China’s internet censors have begun a new campaign aimed at short TikTok-style videos that have spread on social media throughout the country, and the current government crackdown has a new target: content that promotes pessimism.
The new guidelines released on Tuesday come from the Cyberspace Administration of China, as part of an effort to limit “misleading content” or content promoting “incorrect values,” according to the South China Morning Post. In March, the government agency had said it would focus on removing internet content that wasn’t aligned with the government’s values. These censorship efforts are part of a broader three-year-old campaign called Qing Lang, which aims to curb some negative aspects of social media and previously focused on things like limiting toxic fan cultures. The latest version, which includes the new restrictions on pessimism, is aimed at addressing mental concerns online, according to the South China Morning Post.
From 2021 to 2022, the effort shut down 10,500 websites, 1.35 billion accounts, and deleted 76 million messages, according to the Cyberspace Administration.
The latest push to limit the doom and gloom of social media seems to target the country’s ailing economy, which continues to stall amid its slow recovery from the COVID-19 pandemic. Chinese youth have taken the brunt of the hit. In the spring, youth unemployment hovered around a record 20%. The numbers were so bad the government opted to simply stop sharing them. In August, the yuan fell to a 16-year low against the dollar.
Even before unemployment became rampant, China’s young workers had started to rebel against prevailing careerist attitudes, with the “lying flat” movement, which rejects material achievement, gaining steam. (Although the subculture certainly has its detractors among the executive class.) Now, people posting that sort of content or fretting about the economy in general might find themselves in violation of government policies.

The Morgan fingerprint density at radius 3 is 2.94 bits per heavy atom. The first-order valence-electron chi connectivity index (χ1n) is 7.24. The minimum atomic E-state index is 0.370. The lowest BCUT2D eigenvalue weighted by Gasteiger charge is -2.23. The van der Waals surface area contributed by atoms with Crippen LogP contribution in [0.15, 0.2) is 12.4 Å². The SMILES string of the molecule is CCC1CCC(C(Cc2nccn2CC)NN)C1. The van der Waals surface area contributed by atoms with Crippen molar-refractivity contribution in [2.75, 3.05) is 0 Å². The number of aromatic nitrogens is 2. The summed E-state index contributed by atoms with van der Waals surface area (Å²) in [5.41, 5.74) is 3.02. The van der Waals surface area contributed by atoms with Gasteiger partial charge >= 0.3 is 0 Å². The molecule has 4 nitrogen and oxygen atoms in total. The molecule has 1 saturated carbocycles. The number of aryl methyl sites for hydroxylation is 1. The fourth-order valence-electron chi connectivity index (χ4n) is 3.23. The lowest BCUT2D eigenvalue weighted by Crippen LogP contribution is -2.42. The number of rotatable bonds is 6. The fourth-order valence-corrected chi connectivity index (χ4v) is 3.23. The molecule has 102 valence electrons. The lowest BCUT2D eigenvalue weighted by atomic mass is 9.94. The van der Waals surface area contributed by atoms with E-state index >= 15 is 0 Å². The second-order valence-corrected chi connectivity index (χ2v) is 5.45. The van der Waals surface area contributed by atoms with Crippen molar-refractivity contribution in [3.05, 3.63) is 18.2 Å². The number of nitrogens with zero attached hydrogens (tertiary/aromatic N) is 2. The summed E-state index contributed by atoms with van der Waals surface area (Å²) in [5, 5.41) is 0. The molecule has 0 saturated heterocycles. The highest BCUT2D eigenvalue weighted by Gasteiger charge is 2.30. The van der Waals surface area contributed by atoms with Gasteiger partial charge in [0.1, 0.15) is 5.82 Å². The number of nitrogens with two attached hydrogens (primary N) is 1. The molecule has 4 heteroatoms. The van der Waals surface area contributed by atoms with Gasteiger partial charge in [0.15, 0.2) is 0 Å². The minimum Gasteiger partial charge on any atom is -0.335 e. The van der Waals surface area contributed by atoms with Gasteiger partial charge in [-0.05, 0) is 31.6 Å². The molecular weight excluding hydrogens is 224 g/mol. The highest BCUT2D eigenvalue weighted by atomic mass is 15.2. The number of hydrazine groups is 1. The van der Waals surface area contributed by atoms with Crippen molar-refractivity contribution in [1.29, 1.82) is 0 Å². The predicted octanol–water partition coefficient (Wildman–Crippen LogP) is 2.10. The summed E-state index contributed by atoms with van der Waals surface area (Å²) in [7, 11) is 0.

Consider some recent videos that have gone viral in China from people who paid down payments on apartments that were never finished—highlighting the role of the country’s property sector in its economic struggles. Some such videos have already been deleted from Douyin, the Chinese version of TikTok, according to the South China Morning Post.
Some of the most widely shared videos were of a couple in the Henan province who were becoming increasingly desperate to get their down payment back from a developer of their stalled home. When the couple tried to get their money back, the developer assaulted them, the SCMP reported. As of last month both had their social media accounts suspended.
On Tuesday, the same day the new censorship guidelines were released, Chinese President Xi Jinping addressed a government group about the need to “increase macro-control efforts” in fiscal, monetary, employment, and industrial policy. He also called for a strengthening of “public opinion guidance,” the sort of work Chinese censors are meant to undertake.
The Cyberspace Administration’s announcement also detailed other types of posts subject to censorship, including unacceptable posts on marriage, personal finances, and history, as well as content that promoted “the wrong career values” and “extravagance and money worship.”
Censors also said they would take down any content about different ethnic groups that they deem misleading or made in an attempt to win public sympathy for social minorities, according to the SCMP. China has been criticized for suppressing the Muslim-majority Uyghur population in its Xinjiang province, where local governments are accused of rounding up hundreds of thousands of Uyghurs into mass detention camps. Since the war between Israel and Hamas broke out in October, there have been reports of rising antisemitism online in China.